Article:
Some drug prevention programs are designed to target structural change. As a direct result, these programs might focus on enforcing existing drug and alcohol law - such as those relating to the sale of these substances to minors - as well as establishing curfews, promoting norm changes, enforcing school rules, and creating and enforcing tolerance policies.

3. Delivery

The last aspect of research based prevention programs, delivery usually includes a variety of elements, including:

a) Program Selection/Adaptation

Communities, in particular, must match research based drug prevention programs to the particular needs and requirements of people within the local area. This is the only way to ensure that these programs are a perfect fit.

Adaptation, on the other hand, involves changing programs so that they can fit in with the needs of specific populations and settings. When this happens, however, the core elements of the program must be maintained to ensure that the model is still feasible while changing it to address the specific needs of the target audience.

b) Implementation

Implementation of research-based prevention programs refers to the delivery of these programs. To this end, implementation includes:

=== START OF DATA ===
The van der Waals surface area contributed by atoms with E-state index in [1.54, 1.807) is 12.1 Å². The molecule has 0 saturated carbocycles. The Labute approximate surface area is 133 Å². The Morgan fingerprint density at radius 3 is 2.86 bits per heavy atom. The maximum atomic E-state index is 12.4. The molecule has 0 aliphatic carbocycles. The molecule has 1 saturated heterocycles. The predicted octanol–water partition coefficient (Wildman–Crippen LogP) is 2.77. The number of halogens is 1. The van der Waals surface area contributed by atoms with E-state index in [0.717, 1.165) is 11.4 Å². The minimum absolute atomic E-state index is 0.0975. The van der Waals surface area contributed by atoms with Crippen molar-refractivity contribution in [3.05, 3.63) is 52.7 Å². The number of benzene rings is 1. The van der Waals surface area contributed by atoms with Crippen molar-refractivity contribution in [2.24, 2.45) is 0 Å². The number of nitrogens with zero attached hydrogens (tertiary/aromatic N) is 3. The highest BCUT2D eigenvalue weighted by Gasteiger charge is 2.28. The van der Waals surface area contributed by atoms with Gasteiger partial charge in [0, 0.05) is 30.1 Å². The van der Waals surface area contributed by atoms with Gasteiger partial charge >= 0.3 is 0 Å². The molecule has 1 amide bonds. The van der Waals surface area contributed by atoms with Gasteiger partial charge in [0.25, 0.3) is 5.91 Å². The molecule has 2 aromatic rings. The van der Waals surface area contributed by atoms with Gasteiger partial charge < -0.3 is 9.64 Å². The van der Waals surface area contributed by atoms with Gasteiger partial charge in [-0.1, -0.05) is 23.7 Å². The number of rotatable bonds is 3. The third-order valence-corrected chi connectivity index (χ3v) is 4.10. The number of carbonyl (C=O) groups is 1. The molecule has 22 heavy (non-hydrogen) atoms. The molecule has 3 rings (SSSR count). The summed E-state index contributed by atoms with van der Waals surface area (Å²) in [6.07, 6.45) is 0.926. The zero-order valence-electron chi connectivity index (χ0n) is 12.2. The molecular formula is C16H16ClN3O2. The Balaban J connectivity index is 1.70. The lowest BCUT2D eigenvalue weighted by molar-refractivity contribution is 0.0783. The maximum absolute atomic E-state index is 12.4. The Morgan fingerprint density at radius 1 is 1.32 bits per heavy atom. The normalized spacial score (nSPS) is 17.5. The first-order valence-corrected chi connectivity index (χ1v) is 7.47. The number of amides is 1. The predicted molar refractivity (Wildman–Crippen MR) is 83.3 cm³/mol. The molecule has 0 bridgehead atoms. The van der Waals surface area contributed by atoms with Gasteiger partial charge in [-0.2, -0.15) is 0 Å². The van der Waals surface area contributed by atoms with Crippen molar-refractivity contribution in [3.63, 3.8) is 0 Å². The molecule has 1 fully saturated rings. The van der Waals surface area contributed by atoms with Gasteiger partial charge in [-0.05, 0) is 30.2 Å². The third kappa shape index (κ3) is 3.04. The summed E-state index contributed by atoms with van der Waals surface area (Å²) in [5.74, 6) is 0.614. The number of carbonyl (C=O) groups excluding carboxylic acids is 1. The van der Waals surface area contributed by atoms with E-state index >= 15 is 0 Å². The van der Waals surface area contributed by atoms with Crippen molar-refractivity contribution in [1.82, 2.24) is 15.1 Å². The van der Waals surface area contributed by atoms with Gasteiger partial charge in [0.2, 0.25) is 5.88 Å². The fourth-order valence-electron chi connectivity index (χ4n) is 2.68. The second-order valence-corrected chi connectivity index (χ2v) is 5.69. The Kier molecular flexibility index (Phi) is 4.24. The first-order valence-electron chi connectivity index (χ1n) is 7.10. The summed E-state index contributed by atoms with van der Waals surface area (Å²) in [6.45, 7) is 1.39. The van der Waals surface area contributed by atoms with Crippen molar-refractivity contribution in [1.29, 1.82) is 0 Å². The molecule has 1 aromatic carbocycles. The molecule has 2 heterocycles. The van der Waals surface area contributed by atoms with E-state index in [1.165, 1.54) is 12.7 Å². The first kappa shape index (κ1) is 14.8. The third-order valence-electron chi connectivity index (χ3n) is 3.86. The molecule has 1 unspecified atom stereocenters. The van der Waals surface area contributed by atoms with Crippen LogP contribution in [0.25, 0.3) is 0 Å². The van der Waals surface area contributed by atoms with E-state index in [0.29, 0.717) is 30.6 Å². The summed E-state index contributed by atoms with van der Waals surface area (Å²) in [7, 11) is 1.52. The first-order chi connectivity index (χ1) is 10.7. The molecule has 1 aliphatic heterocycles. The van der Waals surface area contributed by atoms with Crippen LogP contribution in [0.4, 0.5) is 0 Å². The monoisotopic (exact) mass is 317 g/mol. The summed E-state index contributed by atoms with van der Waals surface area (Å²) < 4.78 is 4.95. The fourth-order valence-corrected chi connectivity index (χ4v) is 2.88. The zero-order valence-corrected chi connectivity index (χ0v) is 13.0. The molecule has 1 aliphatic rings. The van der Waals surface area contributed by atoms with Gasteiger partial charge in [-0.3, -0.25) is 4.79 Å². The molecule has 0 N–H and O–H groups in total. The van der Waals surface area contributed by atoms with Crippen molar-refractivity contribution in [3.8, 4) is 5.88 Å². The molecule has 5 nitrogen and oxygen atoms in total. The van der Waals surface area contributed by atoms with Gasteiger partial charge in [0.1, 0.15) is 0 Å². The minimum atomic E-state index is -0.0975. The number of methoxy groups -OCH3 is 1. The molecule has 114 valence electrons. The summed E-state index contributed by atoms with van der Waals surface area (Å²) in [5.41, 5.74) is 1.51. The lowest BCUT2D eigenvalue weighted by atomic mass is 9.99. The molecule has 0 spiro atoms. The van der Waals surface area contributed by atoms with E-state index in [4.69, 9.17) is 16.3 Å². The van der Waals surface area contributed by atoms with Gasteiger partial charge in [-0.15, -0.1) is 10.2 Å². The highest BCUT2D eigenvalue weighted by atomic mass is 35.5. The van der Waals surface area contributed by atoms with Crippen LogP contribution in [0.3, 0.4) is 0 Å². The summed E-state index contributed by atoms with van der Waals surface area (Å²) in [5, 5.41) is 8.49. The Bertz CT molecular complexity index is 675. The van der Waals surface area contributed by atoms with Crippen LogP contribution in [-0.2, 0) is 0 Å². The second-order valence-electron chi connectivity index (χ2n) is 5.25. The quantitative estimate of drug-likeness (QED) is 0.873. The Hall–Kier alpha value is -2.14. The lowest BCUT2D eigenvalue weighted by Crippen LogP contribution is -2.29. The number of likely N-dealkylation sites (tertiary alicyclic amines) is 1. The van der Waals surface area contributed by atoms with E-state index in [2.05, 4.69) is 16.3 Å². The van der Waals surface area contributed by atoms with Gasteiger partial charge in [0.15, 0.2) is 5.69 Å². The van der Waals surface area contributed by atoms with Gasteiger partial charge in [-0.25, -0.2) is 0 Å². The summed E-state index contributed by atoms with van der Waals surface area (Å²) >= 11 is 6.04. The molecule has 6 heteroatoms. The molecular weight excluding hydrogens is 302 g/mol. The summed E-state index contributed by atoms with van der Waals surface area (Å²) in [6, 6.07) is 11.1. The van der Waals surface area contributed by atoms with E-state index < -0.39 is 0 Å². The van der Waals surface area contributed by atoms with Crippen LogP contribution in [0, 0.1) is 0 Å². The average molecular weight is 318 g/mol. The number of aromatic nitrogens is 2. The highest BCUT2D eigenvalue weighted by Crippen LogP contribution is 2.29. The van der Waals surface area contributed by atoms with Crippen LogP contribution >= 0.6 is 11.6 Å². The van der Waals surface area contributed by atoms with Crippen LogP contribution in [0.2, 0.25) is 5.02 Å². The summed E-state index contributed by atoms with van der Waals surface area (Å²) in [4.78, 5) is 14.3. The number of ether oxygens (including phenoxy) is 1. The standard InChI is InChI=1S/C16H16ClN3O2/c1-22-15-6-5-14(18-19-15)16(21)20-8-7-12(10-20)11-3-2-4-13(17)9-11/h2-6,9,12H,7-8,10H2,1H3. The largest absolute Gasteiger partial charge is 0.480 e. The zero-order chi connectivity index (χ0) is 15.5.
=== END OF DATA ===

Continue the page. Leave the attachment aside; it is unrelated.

• Program follow-up
  • Methods used
  • Number of sessions provided

Only through proper implementation can a program be considered to be effective in meeting its goals and objectives.

PRINCIPLES OF EFFECTIVE RESEARCH-BASED PREVENTION

Although drug prevention programs have consistently proved effective in mitigating the substance abuse and addiction crisis that is plaguing the country, influential adults and families continue playing an important role - particularly in determining how young people end up handling the deadly lure illegal drugs, prescription medications, cigarettes, and alcohol.

According to recent studies, in fact, when guardians, parents, and other adults who are influential in the lives of young people choose to speak about the issue of substance abuse and spend time with them regularly, there is a simultaneous decrease in the rate of substance use and abuse.